How to Help your Child make Friends
We caught up with Dr. Mary Alvord, a psychologist with over 35 years of clinical experience, to talk about the importance of relationships in a child’s life, specifically friendship. Often parents worry about their kids not having enough friends or having friends they think are prone to poor decision making. The friendships kids make and keep at an early age can have a large impact on their behavior and decision making process in the long run. Here are just a few of the great insights Dr. Alvord shared with us:
“Research shows that even having one close friend serves as a protective factor against bullying.”
When it comes to friendships, quality is more important than quantity. Sure, everyone would like to have a large group of friends, but in reality, most of us benefit more from few good friends that understand us on a deep, personal level. Having good peer relationships can help reduce the threat of risky behavior and they also aid kids into thinking for themselves.
As a parent, you can help your child understand what a good friendship looks like by telling them about how you spend time with your friends.
“Parents serve as role models. When they’re a good friend to others they model behavior.”
Sharing how you personally spend time with your friends and how you listen to them can help your kids see what a healthy friendship looks like. How to treat each other, talk to each other, and most importantly – how to help one another.
Kids can also benefit from being asked situational questions. You can practice how to react to hurdles and seemingly tough situations at home, so that your child is equipped to handle different scenarios when they’re on their own. This will not only allow them to react confidently, but also prepare them to think for themselves in a variety of situations.
“Negative thoughts and therefore negative emotions and resulting behaviors are more likely when you don’t have a friend to help you get perspective. We share with friends, and we learn from friends.”
This insight from Dr. Alvord can apply to people of all ages. It’s reminiscent of those movies and TV shows where the main characters are a trio of best friends that depend on each other to confront and survive their encounters with bullies. Having a good support system outside the home can help kids build self-esteem and focus their attention on positive behaviors. If you don’t have anyone to turn to, like a friend, when you need a peer-to-peer reassurance of yourself, it can be hard to build confidence. This can have a long-lasting negative impact on your self-esteem and how you interact with peers later.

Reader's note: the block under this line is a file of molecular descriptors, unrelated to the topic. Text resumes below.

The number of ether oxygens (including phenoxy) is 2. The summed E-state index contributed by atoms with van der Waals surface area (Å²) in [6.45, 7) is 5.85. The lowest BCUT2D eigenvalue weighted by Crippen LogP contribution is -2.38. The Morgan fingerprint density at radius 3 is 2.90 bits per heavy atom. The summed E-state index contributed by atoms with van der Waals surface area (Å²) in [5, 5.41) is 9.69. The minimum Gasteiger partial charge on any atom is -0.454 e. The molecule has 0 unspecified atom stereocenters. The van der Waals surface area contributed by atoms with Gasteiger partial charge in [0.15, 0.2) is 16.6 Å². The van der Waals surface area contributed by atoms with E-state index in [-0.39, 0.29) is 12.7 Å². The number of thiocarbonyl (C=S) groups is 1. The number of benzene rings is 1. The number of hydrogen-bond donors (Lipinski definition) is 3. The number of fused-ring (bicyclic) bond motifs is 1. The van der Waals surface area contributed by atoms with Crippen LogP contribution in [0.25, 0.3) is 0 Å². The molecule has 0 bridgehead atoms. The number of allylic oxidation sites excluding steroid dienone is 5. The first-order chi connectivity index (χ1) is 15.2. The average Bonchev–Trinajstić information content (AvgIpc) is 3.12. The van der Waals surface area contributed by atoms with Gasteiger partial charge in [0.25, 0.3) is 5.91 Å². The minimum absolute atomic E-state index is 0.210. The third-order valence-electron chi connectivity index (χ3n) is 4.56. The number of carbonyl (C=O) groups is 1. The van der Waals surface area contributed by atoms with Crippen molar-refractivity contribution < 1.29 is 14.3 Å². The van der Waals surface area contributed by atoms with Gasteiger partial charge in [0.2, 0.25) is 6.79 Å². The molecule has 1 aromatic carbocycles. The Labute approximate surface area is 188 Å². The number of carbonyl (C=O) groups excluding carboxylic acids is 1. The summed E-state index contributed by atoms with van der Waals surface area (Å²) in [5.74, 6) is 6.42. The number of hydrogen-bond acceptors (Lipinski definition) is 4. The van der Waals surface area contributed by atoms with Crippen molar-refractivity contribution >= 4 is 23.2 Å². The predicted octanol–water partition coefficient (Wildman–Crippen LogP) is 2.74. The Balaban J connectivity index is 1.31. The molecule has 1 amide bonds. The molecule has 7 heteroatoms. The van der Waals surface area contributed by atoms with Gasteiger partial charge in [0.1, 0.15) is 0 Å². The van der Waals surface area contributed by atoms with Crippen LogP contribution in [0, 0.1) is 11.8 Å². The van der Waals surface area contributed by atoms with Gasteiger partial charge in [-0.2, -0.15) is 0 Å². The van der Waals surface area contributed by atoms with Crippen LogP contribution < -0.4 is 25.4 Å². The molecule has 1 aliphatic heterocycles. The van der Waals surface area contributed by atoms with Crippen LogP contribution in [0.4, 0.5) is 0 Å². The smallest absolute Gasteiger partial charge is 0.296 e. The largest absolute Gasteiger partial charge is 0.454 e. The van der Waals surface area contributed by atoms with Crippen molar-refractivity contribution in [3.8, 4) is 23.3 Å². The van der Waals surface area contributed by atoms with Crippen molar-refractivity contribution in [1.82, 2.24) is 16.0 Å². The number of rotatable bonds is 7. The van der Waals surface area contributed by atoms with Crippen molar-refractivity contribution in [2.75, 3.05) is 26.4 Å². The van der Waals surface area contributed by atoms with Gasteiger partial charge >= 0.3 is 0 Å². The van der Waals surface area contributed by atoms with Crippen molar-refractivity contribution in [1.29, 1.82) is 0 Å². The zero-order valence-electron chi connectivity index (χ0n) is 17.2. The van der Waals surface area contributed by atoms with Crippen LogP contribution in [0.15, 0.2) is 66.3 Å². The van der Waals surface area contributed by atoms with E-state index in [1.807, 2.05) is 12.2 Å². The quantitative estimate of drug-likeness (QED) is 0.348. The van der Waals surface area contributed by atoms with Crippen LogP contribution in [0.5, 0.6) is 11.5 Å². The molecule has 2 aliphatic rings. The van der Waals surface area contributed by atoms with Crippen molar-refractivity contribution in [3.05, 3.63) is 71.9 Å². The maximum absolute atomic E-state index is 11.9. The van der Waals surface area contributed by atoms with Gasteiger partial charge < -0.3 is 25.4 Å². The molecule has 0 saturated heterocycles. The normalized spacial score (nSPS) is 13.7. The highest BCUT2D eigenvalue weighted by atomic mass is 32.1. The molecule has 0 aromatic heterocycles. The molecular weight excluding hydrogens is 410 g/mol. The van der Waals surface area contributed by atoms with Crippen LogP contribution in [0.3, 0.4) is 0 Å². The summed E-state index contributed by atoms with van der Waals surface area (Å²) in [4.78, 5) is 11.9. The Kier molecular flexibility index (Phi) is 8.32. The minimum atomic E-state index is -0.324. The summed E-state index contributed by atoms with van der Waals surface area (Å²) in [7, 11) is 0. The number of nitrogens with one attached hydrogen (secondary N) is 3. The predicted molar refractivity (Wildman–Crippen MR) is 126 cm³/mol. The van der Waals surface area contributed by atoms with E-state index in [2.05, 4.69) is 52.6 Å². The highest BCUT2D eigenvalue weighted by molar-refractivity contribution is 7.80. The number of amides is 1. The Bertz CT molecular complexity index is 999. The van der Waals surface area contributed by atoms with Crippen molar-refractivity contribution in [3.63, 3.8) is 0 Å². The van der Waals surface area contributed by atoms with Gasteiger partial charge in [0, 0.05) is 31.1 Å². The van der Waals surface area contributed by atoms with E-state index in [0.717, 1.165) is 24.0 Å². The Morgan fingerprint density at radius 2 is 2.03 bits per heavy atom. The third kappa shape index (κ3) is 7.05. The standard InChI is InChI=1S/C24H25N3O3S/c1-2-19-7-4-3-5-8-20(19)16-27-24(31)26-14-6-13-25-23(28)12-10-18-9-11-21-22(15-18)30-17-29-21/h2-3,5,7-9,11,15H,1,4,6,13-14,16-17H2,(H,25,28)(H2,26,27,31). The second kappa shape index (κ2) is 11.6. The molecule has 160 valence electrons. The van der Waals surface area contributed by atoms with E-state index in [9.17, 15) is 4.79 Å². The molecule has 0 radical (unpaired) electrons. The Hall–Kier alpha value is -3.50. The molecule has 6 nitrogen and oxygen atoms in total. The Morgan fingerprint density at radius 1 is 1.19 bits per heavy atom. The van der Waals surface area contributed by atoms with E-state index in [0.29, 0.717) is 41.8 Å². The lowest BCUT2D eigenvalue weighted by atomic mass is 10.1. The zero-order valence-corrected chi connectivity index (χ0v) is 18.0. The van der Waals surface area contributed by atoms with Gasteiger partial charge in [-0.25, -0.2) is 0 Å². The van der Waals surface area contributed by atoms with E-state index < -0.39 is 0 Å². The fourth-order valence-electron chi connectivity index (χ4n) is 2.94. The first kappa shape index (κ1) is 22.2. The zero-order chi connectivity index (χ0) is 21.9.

“There are moments of the day that are for ourselves and to explore.”
It’s important to note that too much structure in your child’s day is not healthy. Kids need to be bored sometimes. They need to have unscheduled moments where they can learn to be alone with themselves and explore their surroundings. “So many kids are over-structured. Without the time to learn to act on their environment.” Kids need free time to get to know themselves and explore their own potential. Fostering creativity; the ability to improvise and create conversation and impromptu-moments with friends is critical for personal growth.
“When kids don’t have good relationships they’re more apt to not think for themselves.”
Having good peer relationships can help reduce the threat of risky behavior. When kids are surrounded by good influences, chances are they’ll be encouraged to make decisions that they want to make. A good friendship should encourage your kids to be the best they can be and give them a little push to want to succeed.
Did you like Dr. Alvord’s post? Check out her video series on other parenting topics – covering everything from drinking in front of your kids to social media best practices.
Dr. Mary Alvord is an Adj. Assoc. Professor of Psychiatry and Behavioral Sciences, The George Washington University School of Medicine and Health Sciences.
Co-Author: Resilience Builder Program for Children and Adolescents
Co-Author: CD’s & digital versions: Relaxation and Self-Regulation Techniques for Children and Teens, and Relaxation and Wellness Techniques (adults)
Recently released book: Conquer Negative Thinking for Teens (New Harbinger Publications)